"Those who are stating from the White House that the war in Afghanistan is one of necessity are like Bush; they represent the interests of the corporations." He declared that the authors of such statements are the ones responsible for the war, not the Mujahideen. "The White House is occupied by pressure groups," he said. "You Americans should liberate the White House from these groups instead of liberating Iraq." Pushing the drama, bin Laden added that "any leader of the White House is set on tracks he can't leave. This president has become like a train set to move in a particular direction. He must accept these pressures otherwise his fate could be like President Kennedy's or his brother."
He called on Americans "to free themselves from the intellectual terror of the neo-cons and the Israel lobby." He asked them to review their alliance with Israel. "Is your security and well-being worth sacrificing for Israel's security?" He added that polls show that Americans are opposed to wars and thus they must act against those "who threaten our security," meaning Israel.
Then he made an offer. "We are ready to accept talking about ending this war." However, he believes that President Obama won't be able to meet that challenge. "Obama is a mustad'aaf." In some of the media analysis in English the term was translated automatically as "Obama is weak." But that translation is not accurate. "Mustdaa'f" here means "victimized" or forced to act against his original intentions. "He maintained the men of Bush and Cheney in power: Secretary Gates, Admiral Mullen and General Petraeus," bin Laden said. "Obama can't stop the war with these men in charge. He should have appointed generals who were against the war like General Sanchez and Admiral Fallon."
He told Americans that if they can stop the war, "that is fine; if not, the jihadists will continue this war of attrition as they did with the U.S.S.R. for ten years leading to its collapse." This war you are waging "is already lost."
Bin Laden claimed that his war against the United States led to a major economic crisis and debts, which in turn led to a financial meltdown. He thus claimed the economic collapse of the U.S. as an act of war set in motion by the jihadists.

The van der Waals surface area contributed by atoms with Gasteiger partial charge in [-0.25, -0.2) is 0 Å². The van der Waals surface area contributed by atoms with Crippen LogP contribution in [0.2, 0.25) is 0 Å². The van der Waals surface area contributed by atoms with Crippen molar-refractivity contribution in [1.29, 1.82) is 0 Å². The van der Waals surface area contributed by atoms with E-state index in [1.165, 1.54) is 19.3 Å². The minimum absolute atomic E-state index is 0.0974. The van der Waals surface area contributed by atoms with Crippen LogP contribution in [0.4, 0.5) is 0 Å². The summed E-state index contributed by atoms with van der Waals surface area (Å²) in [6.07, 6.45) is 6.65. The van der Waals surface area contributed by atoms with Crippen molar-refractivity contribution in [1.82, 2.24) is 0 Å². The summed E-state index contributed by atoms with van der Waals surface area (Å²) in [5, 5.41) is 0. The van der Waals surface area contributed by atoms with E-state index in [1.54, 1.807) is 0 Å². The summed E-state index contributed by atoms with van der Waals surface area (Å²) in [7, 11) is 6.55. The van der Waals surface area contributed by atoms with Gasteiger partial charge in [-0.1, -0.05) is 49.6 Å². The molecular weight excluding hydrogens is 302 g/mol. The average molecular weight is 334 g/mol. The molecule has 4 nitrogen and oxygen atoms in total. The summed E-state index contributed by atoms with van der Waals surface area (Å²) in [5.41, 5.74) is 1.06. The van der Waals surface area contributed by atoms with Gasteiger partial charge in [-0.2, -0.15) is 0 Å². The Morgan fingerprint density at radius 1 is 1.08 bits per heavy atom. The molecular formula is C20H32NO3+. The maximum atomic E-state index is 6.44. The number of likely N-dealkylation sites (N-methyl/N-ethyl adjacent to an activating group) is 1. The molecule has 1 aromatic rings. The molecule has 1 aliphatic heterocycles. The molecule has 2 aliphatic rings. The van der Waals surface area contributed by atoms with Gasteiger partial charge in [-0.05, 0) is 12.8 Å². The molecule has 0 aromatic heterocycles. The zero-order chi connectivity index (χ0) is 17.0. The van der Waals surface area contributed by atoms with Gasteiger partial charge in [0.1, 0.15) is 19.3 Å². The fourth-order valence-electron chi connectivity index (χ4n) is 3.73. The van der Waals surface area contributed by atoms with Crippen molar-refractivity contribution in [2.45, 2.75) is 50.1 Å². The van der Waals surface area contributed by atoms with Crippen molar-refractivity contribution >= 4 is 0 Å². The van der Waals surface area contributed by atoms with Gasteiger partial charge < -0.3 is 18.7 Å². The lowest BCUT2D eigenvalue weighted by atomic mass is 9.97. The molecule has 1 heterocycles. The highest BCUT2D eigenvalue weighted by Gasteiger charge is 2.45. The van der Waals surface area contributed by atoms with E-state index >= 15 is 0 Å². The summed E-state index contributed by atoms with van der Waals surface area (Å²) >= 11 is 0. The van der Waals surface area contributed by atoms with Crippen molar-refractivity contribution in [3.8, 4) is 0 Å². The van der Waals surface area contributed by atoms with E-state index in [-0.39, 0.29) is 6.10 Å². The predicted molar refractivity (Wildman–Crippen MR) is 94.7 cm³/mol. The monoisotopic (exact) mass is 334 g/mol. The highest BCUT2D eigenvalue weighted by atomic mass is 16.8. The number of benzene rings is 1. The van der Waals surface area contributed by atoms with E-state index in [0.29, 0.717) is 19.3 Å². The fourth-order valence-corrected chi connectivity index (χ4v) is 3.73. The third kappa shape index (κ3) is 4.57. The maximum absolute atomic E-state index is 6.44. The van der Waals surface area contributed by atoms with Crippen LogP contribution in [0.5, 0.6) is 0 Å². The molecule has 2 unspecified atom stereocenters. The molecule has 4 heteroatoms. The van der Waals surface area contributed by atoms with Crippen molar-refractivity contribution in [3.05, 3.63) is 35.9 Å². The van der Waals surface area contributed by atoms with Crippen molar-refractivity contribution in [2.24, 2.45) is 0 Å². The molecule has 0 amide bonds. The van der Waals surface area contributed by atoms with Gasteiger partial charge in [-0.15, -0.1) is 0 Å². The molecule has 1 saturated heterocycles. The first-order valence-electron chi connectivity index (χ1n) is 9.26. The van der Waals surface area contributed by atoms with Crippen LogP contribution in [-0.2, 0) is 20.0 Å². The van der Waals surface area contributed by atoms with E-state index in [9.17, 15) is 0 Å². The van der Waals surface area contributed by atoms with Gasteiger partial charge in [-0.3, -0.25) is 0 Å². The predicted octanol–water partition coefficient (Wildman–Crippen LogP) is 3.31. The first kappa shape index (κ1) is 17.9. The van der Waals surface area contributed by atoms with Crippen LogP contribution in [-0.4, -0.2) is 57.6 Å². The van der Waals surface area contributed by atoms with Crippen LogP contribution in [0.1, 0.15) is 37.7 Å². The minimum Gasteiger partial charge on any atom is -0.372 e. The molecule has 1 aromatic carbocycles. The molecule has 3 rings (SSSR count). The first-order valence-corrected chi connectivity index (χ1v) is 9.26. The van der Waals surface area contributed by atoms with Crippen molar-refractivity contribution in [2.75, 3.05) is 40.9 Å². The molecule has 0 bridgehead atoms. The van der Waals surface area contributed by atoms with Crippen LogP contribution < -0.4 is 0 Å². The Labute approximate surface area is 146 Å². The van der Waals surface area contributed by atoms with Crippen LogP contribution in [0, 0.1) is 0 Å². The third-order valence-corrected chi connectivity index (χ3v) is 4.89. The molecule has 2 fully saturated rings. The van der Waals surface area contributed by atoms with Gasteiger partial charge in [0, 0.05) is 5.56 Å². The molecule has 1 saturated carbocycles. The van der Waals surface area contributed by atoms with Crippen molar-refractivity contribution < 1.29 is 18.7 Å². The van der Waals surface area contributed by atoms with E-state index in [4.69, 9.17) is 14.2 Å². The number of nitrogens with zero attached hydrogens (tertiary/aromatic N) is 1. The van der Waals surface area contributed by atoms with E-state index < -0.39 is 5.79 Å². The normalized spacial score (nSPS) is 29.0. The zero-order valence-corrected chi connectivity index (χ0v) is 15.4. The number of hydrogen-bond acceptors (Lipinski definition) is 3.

At first read, the speech aims to creating confusion among Americans by announcing that the war can really come to an end by accepting al Qaeda's conditions. But among the many messages bin Laden is sending, there is also an attempt to create a division within the Obama administration by inciting those he believes are anti-Israel to pressure the American president to curtail the influence of the so-called "Israel lobby" inside the White House.
There is, without a doubt, a shift in al Qaeda's strategic communications. Bin Laden's advisers, some of whom appear to be operating from within the U.S. political culture, have convinced him that it would be strategically preferable to single out one issue, the U.S.-Israel relationship, in order to put the American public and the administration under pressure. The offer from al Qaeda is that the entire War on Terror, as waged from al Qaeda's side, would come to an end if Washington would just let go of its alliance with Israel. This tape takes a non-traditional approach, one that could even suggest that a re-alignment has been taking place between various forces of jihadism in the greater Middle East. This tape deserves more attention than the previous ones.
Dr. Walid Phares is the director of the Future Terrorism Project at the Foundation for the Defense of Democracies and a visiting scholar at the European Foundation for Democracy. He is the author of "The Confrontation: Winning the War against Future Jihad." He teaches global strategies in Washington, D.C.